Internationally Renowned Saxophonist Greg Tardy Finds His Way Into Knoxville's Jazz Community

Last week, several hundred people were on hand to applaud the Marble City 5 as they played a two-hour jazz set on Market Square. Among the five are some familiar locals: trumpeter and organizer Vance Thompson, who also conducts the Knoxville Jazz Orchestra; piano whiz Keith Brown; Clint Mullican on bass; and Keith’s brother, Kenneth Brown, on drums. The fellow with the saxophone wore a black-billed cap that makes him look a little revolutionary, perhaps a polite Bolshevik.

He’s maybe not as familiar by sight as some of the others onstage, but judging by the crowds he draws around the world, and the prominent discs that have featured his saxophone, Greg Tardy is one of the most accomplished musicians in Knoxville.

He opens a tune with his own intro, a long, flowing thing that you wouldn’t guess had anything to do with the old standard “Darn That Dream” until it leads directly into it. When Tardy solos, people innocently on their way to dinner, customers who had no intention of witnessing any live jazz tonight, stop and turn around.

He’s workmanlike onstage, like a mechanic who knows what he’s doing, connecting directly with the notes, but what he produces are long, transcendent runs, cascades of fluid sound. He blows his horn with his eyes closed tight, as if right now, sight might be a distraction. While playing, he exists mainly in the world of sound. While he’s playing, so do we.

On a recent album cover, he’s leaning out the window of a Manhattan skyscraper in a forest of skyscrapers, the Empire State Building in the background. A New Orleans native who first played clarinet, until the music of John Coltrane drew him to the sax, Tardy has lived and performed in St. Louis, Milwaukee, and New York. He’s appeared on several dozen records, several of them his own but also some by major stars like Dave Douglas. A while back, The New York Times called him “one of the bright hopes” of jazz, as All ABout Jazz claimed he was “on track to help write the next chapter in jazz history.”

And here he is.

When we caught up with him, he had a bit of a sniffle. “Sorry, I was just mowing the lawn, and got some pollen in my nose,” he says. He’s not complaining much. In New York, he says, it’s only the “elite” jazz stars who have lawns at all. He moved his wife and kids here almost three years ago, when he accepted a job teaching saxophone and clarinet with the University of Tennessee’s nationally prominent jazz program. (He knew Donald Brown. Everybody knows Donald Brown.) He had a little experience with Knoxville before; he’s featured on the 2007 Knoxville Jazz Orchestra CD, Blues Man from Memphis.

“I love the city,” he says of Knoxville. “What an opportunity to live here. I love the climate and the culture of Knoxville. I find that there’s a lot of people that love jazz here,” he says, mentioning the crowds that come to Knoxville Jazz Orchestra shows. Even with his resume, he says several local musicians have influenced him.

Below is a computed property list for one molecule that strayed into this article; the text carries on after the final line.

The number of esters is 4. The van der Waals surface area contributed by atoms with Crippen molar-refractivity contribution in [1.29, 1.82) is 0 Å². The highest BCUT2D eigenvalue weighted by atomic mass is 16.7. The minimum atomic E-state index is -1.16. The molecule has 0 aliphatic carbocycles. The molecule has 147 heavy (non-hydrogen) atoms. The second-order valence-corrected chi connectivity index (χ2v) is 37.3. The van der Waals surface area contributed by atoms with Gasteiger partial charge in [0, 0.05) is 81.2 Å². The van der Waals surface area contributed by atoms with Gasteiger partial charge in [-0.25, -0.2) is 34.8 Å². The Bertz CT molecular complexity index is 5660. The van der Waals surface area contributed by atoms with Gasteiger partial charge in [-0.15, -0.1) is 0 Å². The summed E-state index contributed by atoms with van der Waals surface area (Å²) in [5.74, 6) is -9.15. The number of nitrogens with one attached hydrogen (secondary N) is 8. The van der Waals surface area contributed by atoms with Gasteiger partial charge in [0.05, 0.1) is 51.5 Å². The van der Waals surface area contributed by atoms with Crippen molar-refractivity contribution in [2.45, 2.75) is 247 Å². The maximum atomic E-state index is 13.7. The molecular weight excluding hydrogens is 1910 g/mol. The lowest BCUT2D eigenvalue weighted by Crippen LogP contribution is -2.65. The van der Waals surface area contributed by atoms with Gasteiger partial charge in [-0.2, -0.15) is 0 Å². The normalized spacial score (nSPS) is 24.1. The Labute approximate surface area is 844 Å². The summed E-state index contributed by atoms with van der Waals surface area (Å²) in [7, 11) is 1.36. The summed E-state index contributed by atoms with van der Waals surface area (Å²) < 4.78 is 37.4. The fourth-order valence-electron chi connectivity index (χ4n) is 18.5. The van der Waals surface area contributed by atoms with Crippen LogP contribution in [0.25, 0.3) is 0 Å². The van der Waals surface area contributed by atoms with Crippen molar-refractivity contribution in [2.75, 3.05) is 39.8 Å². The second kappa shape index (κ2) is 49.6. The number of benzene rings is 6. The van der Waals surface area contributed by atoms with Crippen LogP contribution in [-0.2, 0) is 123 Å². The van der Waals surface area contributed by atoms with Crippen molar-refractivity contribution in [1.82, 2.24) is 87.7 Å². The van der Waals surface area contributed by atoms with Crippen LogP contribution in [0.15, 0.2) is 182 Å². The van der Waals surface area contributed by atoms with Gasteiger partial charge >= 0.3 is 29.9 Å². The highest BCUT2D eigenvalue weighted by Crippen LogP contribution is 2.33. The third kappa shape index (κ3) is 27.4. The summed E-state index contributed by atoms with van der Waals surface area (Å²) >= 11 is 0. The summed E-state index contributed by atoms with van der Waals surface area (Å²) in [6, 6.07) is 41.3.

In conversation, he says “Praise God,” at the same places where others say, “Cool.” Several of his personal recordings are religious. In 2007, he recorded He Knows My Name. It’s an all-instrumental album that you can listen to as a great jazz/blues recording; much of it could work as the soundtrack to a noir thriller. Unless you recognize a few old African-American hymns, you wouldn’t guess it was a religious album.

Asked for a favorite recording, he says, “Believe it or not, my favorite is one that’s not released yet.” It’s one called Hope, still a few months away from release. “I feel really good about that one,” he says. “Of those that are available, Monuments, or The Hidden Light. They’re not really for people that aren’t hardcore jazz fans.” Monuments, his 2011 album, he says, is “practically in your face, some high-energy musicians there. ... But writing-wise, I like The Hidden Light,” an older album. C. Michal Bailey at allaboutjazz.com called it “as fine an example of Contemporary-Post Bop as a listener could hope for.”

“I look at writing as just as important as learning to play,” Tardy says. He admires noted trumpeter-composer Tom Harrell, with whom he’s played. They’ll perform together Sept. 3-4 at the Square Room.

He does have one complaint about Knoxville. “There’s some world-class talent here in Knoxville, and more people that would listen, if they only knew how to find it. There are not enough places to play.”

He plays in some other groups—with jazz violinist Barry Roseman, who plays occasional gigs at the Bistro (he’s due to play there on May 25), Tardy plays clarinet, as he does with the Blackstick Four, an all-horn quartet led by sax veteran Tom Johnson, that’s more likely to perform in formal settings (like, recently, the Clayton Center for the Arts in Maryville).

After a couple more Jazz on the Square gigs, Tardy takes off for one of the world’s most surprising jazz hot spots, Qatar, as part of an international series associated with Jazz at Lincoln Center. He’ll be there for most of June.

For now, for a couple of hours on Tuesday nights, he’s playing Jazz on the Square. At that show last week, the audience was black and white, very old and very young. Jazz may never be Knoxville’s most popular form of music, but it’s the only music that can draw an audience like this.

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